Girls and Dolls Review: Refreshingly Professional

Image Description: a promotional photo for Girls and Dolls.

 

Given the ubiquity of Derry Girls at the moment, it is shrewd of A2 Productions to capitalise on this by staging a short play by its writer, Lisa McGee. Like Derry Girls, Girls and Dolls is set in Ireland and focuses on the friendship of Emma and Clare, looking back on their early youth and how Clare’s growing obsession with one of their neighbours, and her baby, spirals into a dark and disturbing incident. 

 

It should be noted that the ‘dark’ element of the ‘dark comedy’ subtitle running on posters for this play should not be taken too lightly, and that it features references to sexual assault and some disturbing scenes. However, the jarring combination of McGee’s whip-smart aptitude for comedy and the increasingly unsettling path of the storyline works to excellent effect. 

 

“OUDS generally has a reputation for being cliquey and elitist, and it was refreshing to see some novices be given a chance and acquit themselves as professionals.”

 

With writing so good, in many ways the direction doesn’t need to be too inventive in order to make it pop. Brechtian elements, such as the use of simple sets and stock props to denote different characters, mean that the most is made of the 2 actors on the stage at any given time. One of the most memorable scenes in terms of production was when Clare approached her father to say good night, and the use of lighting and voiceover created a genuinely unsettling and ominous atmosphere that had my skin crawling. At times I would have liked to have seen the actors pushed more in their physicality in order to better denote when they changed roles, but this is a small objection.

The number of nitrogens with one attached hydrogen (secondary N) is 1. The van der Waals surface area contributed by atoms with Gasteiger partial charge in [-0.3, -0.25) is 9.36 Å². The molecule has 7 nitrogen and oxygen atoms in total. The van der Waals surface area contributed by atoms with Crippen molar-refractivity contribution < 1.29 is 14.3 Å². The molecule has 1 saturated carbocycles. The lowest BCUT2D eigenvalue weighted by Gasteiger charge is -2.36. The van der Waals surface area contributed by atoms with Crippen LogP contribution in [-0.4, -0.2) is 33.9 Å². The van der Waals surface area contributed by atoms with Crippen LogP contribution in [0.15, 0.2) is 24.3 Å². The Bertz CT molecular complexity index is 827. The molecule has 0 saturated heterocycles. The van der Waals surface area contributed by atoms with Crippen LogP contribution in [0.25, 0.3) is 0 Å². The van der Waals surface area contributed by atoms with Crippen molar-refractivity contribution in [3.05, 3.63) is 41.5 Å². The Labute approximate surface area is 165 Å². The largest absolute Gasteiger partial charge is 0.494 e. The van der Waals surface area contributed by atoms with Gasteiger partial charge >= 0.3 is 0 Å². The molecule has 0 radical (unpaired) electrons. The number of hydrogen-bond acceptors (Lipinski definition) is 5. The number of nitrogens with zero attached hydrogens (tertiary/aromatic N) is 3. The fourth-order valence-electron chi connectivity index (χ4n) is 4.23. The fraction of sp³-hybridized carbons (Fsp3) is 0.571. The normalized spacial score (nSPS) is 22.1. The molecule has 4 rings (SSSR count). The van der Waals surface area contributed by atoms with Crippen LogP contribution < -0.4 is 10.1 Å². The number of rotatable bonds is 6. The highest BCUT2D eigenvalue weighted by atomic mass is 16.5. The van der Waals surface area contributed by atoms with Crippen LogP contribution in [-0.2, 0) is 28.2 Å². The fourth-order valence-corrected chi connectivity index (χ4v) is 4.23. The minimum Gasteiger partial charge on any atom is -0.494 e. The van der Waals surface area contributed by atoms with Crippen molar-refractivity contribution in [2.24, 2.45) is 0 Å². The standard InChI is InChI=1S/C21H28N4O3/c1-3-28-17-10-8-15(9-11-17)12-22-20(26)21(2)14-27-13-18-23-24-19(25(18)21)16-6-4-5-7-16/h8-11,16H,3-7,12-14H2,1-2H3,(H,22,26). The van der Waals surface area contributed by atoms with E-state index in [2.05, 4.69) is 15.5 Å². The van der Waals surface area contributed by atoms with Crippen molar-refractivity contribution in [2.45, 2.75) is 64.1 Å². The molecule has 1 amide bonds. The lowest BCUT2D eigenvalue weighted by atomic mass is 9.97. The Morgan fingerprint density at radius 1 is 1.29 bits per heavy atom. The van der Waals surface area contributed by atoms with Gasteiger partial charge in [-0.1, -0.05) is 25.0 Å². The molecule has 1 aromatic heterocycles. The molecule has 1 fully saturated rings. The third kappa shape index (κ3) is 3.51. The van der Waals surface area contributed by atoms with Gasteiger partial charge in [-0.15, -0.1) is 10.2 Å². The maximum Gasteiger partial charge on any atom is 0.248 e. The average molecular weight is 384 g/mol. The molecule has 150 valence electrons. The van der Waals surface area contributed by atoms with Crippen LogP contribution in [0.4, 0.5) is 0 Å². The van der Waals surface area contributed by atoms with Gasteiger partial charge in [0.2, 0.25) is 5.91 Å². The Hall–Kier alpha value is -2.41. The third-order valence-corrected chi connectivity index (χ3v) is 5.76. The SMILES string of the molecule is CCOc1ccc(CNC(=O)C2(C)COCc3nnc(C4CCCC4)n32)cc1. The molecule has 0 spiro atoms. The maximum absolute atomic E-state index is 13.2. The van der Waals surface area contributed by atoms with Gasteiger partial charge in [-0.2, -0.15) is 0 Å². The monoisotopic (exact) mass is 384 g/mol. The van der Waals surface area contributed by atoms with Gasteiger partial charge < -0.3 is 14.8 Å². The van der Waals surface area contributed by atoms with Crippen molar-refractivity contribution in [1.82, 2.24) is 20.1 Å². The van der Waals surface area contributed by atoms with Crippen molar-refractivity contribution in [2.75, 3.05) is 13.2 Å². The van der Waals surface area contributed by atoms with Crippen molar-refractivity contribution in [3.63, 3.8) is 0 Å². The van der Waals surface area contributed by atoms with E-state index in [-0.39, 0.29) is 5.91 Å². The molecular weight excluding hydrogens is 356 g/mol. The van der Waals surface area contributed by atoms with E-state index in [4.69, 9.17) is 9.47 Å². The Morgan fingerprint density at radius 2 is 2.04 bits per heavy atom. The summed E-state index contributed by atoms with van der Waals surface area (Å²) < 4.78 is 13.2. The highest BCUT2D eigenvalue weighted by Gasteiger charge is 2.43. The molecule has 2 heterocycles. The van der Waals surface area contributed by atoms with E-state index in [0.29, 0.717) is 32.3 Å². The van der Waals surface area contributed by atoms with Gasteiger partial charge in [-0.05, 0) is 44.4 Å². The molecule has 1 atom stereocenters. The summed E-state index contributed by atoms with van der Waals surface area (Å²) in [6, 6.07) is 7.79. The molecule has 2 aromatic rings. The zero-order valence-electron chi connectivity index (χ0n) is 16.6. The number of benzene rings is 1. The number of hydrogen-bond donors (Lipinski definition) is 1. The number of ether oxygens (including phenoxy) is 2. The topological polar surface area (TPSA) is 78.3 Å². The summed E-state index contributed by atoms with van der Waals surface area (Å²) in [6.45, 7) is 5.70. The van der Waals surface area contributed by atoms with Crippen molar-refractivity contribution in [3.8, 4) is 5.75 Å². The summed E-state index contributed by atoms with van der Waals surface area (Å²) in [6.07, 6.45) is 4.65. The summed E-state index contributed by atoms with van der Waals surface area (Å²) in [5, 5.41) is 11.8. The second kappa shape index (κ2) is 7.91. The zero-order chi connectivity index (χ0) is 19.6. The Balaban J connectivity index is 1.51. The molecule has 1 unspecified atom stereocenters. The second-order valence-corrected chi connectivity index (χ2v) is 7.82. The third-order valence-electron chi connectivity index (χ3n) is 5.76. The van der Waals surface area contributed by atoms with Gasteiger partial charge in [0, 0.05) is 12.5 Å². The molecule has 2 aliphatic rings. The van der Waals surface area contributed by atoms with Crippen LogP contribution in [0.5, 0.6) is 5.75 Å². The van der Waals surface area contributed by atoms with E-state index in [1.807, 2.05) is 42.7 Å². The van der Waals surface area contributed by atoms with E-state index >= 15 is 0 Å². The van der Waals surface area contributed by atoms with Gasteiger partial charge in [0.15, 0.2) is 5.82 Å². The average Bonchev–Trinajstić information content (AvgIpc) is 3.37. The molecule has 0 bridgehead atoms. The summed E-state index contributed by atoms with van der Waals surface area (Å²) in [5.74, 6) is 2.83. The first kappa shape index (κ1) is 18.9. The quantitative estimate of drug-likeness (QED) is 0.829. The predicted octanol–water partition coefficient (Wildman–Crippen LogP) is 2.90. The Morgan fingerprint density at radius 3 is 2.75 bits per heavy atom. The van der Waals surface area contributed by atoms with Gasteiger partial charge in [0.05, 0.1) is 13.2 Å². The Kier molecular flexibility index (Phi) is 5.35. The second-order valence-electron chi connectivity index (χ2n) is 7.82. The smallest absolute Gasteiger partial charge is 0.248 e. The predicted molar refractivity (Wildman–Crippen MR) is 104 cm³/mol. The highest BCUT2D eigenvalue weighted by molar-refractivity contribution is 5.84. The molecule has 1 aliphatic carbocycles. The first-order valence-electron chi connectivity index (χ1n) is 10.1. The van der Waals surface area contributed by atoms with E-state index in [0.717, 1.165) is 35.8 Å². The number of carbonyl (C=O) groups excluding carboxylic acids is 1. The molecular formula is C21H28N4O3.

For it is the actors themselves that really make this show, and indeed they have to with no one else supporting them on stage for 75 minutes. Emma Haran is fantastic as, well, Emma, bringing a childish energy that contrasts well against Sylvie Leggatt as Clare, who also clocks in a great performance especially in Clare’s more unhinged moments. They switch effortlessly between playing old ladies, schoolteachers, schoolboys, and middle-aged parents.The Irish accents did not slip once, and it is hard to believe that neither of them have ever had a part in Oxford drama before.

Emma (Emma Haran, left) and Clare (Sylvie Leggatt, right) talk Derry and dolls [Image Credit: Niamh Hardman]
This is the final thing for which I must commend the show: everyone involved in its production was completely new to their role and had never been involved in an OUDS play before this. OUDS generally has a reputation for being cliquey and elitist, and it was refreshing to see some novices be given a chance and acquit themselves as professionals. Hopefully, this will encourage other productions to be more active in their casting, rather than relying on the same old faces and turning their noses up at people who just want to have a go.

 

Overall, Girls and Dolls receives a well-deserved recommendation from me. Funny and unsettling in equal measure, the production will stay with you long after the house lights come up.

Girls and Dolls is showing at the Burton Taylor Studio every night at 7.30pm until Saturday 14th May. You can purchase a ticket for the remaining four nights here.